During times of trouble, stress, sickness, sadness and lack of hope, there is little more soothing or healing than one’s grandmother. And of all the grandmotherly things, chicken soup (often called Jewish Penicillin) is probably near the top. (Her baking might be at the top, but it depends on the grandmother). This recipe was handed down to me by my Grandmother Sylvia (and my Aunt Doreen) and I have successfully made it for holidays and sick people for about two decades. It is alarmingly simple to make, as most of the work is in the shopping and prep. It makes approximately 4 quarts of soup and feeds about 10 people as a first course. It freezes perfectly, but you have to remember to add a little hot water when you reconstitute. For the purposes of healing the sick, it is great to keep some in the freezer, because the last thing you want to do when you’re sick is wash and chop vegetables.
For about 10 years before I asked my family for the recipe, I tried my hardest to make chicken soup from a wide array of cookbooks, including the New York Times and Silver Palette cookbooks. They all contained funky ingredients like butter, white wine, garlic, vinegar, ginger, and never ever tasted like the soothing and simp broth I had at my grandmother’s house. Don’t get me wrong, I think tweaking recipes is great, and there are endless variations on chicken soup which I celebrate. But “Grandmother’s Chicken Soup” is a specific variation that needs to remain simple—and dairy free—among other qualities.
When I finally made my soup for my Aunt, she gave me two pieces of feedback— one, that cooking the soup too long (which I did) would make the chicken “fall apart”; and that using and removing whole onions keeps the soup clear. Keeping the soup clear is very important if you intend to add matzoh balls or egg noodles— but as I am on a constant carb-watch, I don’t do those things. As a result of slicing the onions and leaving them in, my soup is kind of ‘atmospheric.”
Additionally, I found that the whole chicken legs are part of the final delicious, savory flavor, and that using only chicken breasts does not impart the same deep level of yummy soup satisfaction. I can’t explain why that is, but don’t fault me for that– even the scientists can’t figure out why eating chicken soup seems to help with the common cold (see NY Times article here).
This soup has been of one the stars of my cooking portfolio for years, and something people always ask me to make. At first I was reluctant because I wasn’t sure my grandmother would want that. After all what’s the grandmotherly soup without the grandmother? But I am sharing it now, and I hope that by sharing you too, can help heal the sick, feed the hungry, and give hope to the hopeless. Or at very least, make a great first course at that pot luck dinner.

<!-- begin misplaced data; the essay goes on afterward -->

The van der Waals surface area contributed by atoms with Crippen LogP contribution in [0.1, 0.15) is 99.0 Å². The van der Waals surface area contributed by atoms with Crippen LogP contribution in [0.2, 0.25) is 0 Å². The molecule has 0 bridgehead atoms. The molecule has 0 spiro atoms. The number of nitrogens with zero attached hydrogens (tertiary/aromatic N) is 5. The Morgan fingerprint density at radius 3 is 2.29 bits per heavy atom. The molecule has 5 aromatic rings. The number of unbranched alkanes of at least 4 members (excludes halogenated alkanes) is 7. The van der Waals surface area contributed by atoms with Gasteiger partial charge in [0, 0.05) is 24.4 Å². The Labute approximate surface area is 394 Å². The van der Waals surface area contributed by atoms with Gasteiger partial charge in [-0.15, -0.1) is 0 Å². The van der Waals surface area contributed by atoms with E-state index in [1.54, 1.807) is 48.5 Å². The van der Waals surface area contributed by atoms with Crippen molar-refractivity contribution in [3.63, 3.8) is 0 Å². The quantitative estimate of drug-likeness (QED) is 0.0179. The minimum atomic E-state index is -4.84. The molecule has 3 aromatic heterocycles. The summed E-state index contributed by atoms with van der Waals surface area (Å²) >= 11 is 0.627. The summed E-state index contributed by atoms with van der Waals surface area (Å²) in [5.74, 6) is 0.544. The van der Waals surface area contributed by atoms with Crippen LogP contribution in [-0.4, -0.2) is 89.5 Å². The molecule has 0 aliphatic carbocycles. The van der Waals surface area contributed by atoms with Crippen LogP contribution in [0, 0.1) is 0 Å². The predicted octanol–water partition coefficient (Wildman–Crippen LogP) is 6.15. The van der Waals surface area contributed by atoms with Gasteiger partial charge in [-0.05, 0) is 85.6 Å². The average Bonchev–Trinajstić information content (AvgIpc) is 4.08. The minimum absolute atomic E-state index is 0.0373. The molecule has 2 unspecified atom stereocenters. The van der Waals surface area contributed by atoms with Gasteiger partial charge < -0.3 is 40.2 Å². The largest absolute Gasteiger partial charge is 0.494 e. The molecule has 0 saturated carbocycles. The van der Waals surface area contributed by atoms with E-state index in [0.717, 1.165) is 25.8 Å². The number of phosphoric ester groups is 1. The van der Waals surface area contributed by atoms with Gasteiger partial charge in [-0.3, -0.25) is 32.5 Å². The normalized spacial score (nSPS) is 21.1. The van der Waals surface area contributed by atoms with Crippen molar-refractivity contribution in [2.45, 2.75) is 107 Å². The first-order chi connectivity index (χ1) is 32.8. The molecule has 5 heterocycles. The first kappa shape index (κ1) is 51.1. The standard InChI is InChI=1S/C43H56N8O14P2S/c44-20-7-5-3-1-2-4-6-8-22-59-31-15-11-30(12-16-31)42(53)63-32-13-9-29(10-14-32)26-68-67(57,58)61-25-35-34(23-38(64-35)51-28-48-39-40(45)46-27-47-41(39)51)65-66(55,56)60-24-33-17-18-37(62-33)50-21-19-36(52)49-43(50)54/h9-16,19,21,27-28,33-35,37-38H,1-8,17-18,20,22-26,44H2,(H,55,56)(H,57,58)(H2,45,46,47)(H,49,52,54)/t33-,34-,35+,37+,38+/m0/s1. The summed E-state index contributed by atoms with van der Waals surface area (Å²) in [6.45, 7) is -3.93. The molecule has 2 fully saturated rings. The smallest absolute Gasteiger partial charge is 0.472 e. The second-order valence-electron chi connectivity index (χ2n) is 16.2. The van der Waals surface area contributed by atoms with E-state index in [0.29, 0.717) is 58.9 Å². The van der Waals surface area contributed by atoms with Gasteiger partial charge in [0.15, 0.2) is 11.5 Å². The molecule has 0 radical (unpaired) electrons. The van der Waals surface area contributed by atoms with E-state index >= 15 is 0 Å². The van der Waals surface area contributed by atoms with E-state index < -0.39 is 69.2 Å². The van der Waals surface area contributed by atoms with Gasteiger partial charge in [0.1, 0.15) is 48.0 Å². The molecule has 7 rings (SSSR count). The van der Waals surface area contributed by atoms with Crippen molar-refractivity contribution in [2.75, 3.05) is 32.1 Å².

2 Whole Chicken Legs
3 Skin on split bone-in Breasts/Chicken
4-7 carrots, peeled and sliced on the diagonal
3-6 stalks celery, cut into ribs
2-3 parsnips, peeled
2-3 yellow onions (my grandmother put them in whole and removed them; i slice them thin and leave them in).
fresh dill (approx 1/4 cup of both)
1-2 packages of Swanson Chicken Stock (I used to use College Inn but now I’m a convert).
Salt and pepper the chicken pieces; lay without overlapping (as much as possible) in the bottom of a 5-7 qt dutch oven. Place cut vegetables on top. Wash and chop herbs finely, squeeze out liquid and put on top. Turn on heat. When I can smell the chicken sizzling I pour in the chicken stock to about 3/4 full. I add hot water the rest of the way. Bring to a boil and then simmer for two hours.
Somewhere around the 90 minute mark I take out the chicken, remove the meat from the bones, and replace it (without shredding) in the soup. After that, I remove the parsnips and discard. In the final analysis, If the soup is too thick I add hot water and if it’s too bland I add salt. When done, remove the pot from the heat source.
When the soup cools (about 90 minutes), ladle into storage containers, and refrigerate or freeze. Keeps in the fridge for about three days and in the freezer until the next person in your house gets sick. When re-heating don’t overdo it or you might inadvertently dissolve the carrots, etc. Serve with fresh bread, challah or soup nuts. And always, always, give a grandmotherly smile of approval when they say they like it. Sylvia would have wanted it that way.